"Roger Schlafly" <schl...@cruzio.com> wrote:
>
> bo...@rsa.com wrote in message <7ccn0j$ltm$1...@nnrp1.dejanews.com>...
> > [usual ad hominem attack snipped]

Asserting that someone does not have the technical background to


provide an opinion on some subject is not an ad hominem attack.

How many DL problems have you solved?

> >> Coppersmith's algorithm has the same asymptotics
> >> as the best factoring method.
> >
> >Wrong. The constant for Coppersmith's algorithm is (32/9)^1/3.
> >The best factoring algorithm for RSA keys has constant (64/9)^1/3.
>

> I was ignoring the constant.

Which shows why you don't know what you are talking about.
If T is the time for breaking RSA with NFS, then the time to break
a DL for GF(2^n) for the same sized problem is T^ (cuberoot of 1/2) ~
T ^ .79


> Your statement implied that DL over GF(2^n) was easy.


I said no such thing. The only easy problems in CS are polynomial time.
I never said Coppersmith's algorithm is in P. What I said was that
solving DL over FG(2^n) is significantly easier than DL over GF(p) for
n ~ log(p).

> >> For a given key size, DH over GF(2^n) is


> >> slight less secure than RSA, but users can compensate for this by
> >
> >No!!! It is significantly less secure. DL over GF(2^1024) is almost
> >within reach now. DL over GF(p) where p is an odd 1024-bit prime is NOT
> >in reach.
>

> DL over GF(p), p = 1024 bit prime, is more secure than 1024 bit RSA.

The time difference is insignificant. And is platform and implementation
dependent.With respect to CPU time, they are virtually the same. What makes
DL slightly harder than factoring is that for DL, the matrix must be solved
mod p, rather than mod 2. This takes a factor of log p more SPACE and a
constant factor (depending on the wordsize of the machine solving the matrix)
more time to solve the matrix. The sieving times are virtually the same.

This is what I referred to earlier when I said that DL for odd fields was
harder than the equivalent sized factoring problem. Solving the matrix
requires much more SPACE.

People seem to forget that CPU time is not the only resource required by these
algorithms.


> 1024-bit RSA is more secure than DL over GF(2^1024). Agree? Good.
>

> If someone wants to use DL over GF(2^n), and his application is such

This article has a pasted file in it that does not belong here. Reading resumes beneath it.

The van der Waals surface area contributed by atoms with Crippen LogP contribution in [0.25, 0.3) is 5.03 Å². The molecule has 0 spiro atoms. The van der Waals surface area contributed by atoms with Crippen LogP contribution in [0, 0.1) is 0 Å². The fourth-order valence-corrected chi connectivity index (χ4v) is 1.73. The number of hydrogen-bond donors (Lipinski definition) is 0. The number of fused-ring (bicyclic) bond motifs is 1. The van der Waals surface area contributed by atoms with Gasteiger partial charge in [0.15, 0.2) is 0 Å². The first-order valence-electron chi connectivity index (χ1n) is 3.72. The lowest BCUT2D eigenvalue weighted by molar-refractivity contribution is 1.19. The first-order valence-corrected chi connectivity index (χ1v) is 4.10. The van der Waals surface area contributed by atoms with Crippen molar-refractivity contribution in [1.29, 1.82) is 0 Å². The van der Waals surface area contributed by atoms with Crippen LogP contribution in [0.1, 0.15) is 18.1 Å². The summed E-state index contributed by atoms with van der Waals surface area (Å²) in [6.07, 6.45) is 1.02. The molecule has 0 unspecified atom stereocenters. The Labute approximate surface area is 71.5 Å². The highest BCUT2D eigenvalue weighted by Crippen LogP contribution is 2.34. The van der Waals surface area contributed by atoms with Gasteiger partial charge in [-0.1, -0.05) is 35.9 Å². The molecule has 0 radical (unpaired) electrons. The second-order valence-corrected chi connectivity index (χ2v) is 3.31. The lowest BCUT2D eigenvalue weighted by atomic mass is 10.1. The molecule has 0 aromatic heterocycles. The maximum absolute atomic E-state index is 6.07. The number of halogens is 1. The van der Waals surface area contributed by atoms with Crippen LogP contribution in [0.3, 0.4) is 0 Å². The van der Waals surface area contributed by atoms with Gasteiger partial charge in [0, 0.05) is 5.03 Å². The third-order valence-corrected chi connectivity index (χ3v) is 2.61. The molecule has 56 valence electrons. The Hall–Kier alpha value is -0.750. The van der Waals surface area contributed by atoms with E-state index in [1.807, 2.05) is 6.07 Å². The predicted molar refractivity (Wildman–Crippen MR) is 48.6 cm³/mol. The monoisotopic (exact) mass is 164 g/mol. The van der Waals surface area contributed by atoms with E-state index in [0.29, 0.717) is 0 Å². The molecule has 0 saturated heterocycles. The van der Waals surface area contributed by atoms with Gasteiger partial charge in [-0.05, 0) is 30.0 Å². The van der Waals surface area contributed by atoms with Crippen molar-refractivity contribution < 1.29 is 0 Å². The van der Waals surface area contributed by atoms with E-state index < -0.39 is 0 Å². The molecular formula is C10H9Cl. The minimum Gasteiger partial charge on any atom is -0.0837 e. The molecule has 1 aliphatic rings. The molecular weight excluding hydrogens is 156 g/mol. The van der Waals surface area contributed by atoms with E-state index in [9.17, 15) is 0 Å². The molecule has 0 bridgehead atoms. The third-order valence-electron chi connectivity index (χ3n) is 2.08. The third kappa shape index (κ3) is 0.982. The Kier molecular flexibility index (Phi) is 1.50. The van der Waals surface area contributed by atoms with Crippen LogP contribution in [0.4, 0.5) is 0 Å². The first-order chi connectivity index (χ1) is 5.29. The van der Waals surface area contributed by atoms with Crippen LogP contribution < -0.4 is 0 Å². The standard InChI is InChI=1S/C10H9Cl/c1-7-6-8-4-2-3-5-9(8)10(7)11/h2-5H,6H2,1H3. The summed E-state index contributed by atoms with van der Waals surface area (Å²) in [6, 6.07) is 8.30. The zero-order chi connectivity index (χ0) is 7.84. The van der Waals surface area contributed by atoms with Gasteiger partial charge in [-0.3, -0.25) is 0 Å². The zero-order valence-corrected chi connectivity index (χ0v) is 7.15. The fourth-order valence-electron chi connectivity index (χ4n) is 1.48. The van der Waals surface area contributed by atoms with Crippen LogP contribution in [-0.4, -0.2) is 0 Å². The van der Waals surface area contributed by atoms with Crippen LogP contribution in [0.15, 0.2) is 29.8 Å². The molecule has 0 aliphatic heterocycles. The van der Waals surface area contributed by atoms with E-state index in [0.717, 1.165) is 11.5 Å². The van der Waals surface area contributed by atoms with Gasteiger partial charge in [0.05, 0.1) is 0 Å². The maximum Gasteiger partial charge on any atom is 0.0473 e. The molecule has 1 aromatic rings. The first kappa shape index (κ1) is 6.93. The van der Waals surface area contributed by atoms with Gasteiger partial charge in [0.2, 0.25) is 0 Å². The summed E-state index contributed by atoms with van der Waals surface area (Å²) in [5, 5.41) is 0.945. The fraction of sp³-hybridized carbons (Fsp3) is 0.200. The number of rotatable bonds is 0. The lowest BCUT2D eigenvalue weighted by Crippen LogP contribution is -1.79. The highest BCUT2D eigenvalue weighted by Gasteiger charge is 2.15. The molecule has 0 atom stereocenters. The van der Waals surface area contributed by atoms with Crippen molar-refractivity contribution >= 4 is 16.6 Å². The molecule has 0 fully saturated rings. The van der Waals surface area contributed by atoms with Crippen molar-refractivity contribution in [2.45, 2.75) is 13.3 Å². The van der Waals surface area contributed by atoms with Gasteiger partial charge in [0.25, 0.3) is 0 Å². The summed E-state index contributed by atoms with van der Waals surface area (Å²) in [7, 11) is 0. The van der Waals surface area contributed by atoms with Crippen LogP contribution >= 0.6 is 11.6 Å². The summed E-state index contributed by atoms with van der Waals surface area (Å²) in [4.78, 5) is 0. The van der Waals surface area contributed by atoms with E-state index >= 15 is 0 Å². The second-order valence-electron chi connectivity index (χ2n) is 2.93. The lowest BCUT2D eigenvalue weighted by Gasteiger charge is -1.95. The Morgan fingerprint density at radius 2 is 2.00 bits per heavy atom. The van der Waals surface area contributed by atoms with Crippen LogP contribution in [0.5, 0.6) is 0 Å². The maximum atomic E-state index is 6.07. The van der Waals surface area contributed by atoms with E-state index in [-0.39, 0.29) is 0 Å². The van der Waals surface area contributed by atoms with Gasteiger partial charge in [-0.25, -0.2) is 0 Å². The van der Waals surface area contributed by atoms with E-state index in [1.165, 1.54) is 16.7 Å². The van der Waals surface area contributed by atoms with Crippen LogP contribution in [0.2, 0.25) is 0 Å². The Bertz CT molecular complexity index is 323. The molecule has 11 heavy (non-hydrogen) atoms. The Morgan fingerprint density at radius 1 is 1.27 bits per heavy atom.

> than n = 1024 is not safe enough, then he can pick n = 2048 or even
> a larger value, if he wishes.

And slow down encryption/decryption by at least a factor of 4 in the process.
And take up more space in certificates. And more bandwidth in key exchange.


Of course one can always use larger keys. At a cost.

Wei Dai

unread,
Mar 14, 1999, 3:00:00 AM3/14/99
to
In article <7cf8k4$mg2$1...@nnrp1.dejanews.com>, bo...@rsa.com says...

> The time difference is insignificant. And is platform and implementation
> dependent.With respect to CPU time, they are virtually the same. What makes
> DL slightly harder than factoring is that for DL, the matrix must be solved
> mod p, rather than mod 2. This takes a factor of log p more SPACE and a
> constant factor (depending on the wordsize of the machine solving the matrix)
> more time to solve the matrix. The sieving times are virtually the same.

Ok, that explains why DL results have lagged so far behind factoring
results - it must be hard to get time on computers with that much
memory.

However I don't understand why it takes only a contant factor more time
to solve a matrix mod p instead of mod 2. Shouldn't it take at least a
factor of log p more time? I guess most of the time in matrix solving is
spent on multiplying integers mod p, so the factor should be closer to
(log p)^2.

Andrew Haley

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Mar 15, 1999, 3:00:00 AM3/15/99
to
bo...@rsa.com wrote:
: In article <7cd013$i...@enews1.newsguy.com>,

: "Roger Schlafly" <schl...@cruzio.com> wrote:
: >
: > bo...@rsa.com wrote in message <7ccn0j$ltm$1...@nnrp1.dejanews.com>...
: > > [usual ad hominem attack snipped]

: Asserting that someone does not have the technical background to
: provide an opinion on some subject is not an ad hominem attack.

Certainly not.

However, if you argue against some assertion by attacking the person
who made the assertion, then you have committed the abusive form of
argumentum ad hominem. A personal attack isn't a valid argument,
because the truth of an assertion doesn't depend on the virtues of the
person asserting it.

Andrew.
[Lifted from mathew's alt.atheism FAQ]

Daniel Bleichenbacher

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Mar 15, 1999, 3:00:00 AM3/15/99
to
In article <7cegq4$ktg$1...@camel25.mindspring.com>,

Let me try to clarify my previous post here.
As pointed out there are good standards by IEEE, ANSI, etc for
DL based cryptosystems. There is no doubt that DL based
have received similar attention as RSA and that the
standards committees have done a good job creating DL based
standards.
Just, these schemes are not called ElGamal and the
original question was about a comparison of ElGamal
vs. RSA. Now, for RSA encryption we can find standards
using OAEP, whereas (to my knowledge) no such standard
for ElGamal encryption has been proposed. The best, I know,
is the ElGamal encryption included in the openpgp standard.
This one uses a simple 2 byte checksum and hence is at
most marginally secure against chosen ciphertext attacks.
Hence, I still prefer RSA over ElGamal because of the
standards situation.
RSA vs. DLSVDP-DH or DHES is a different question.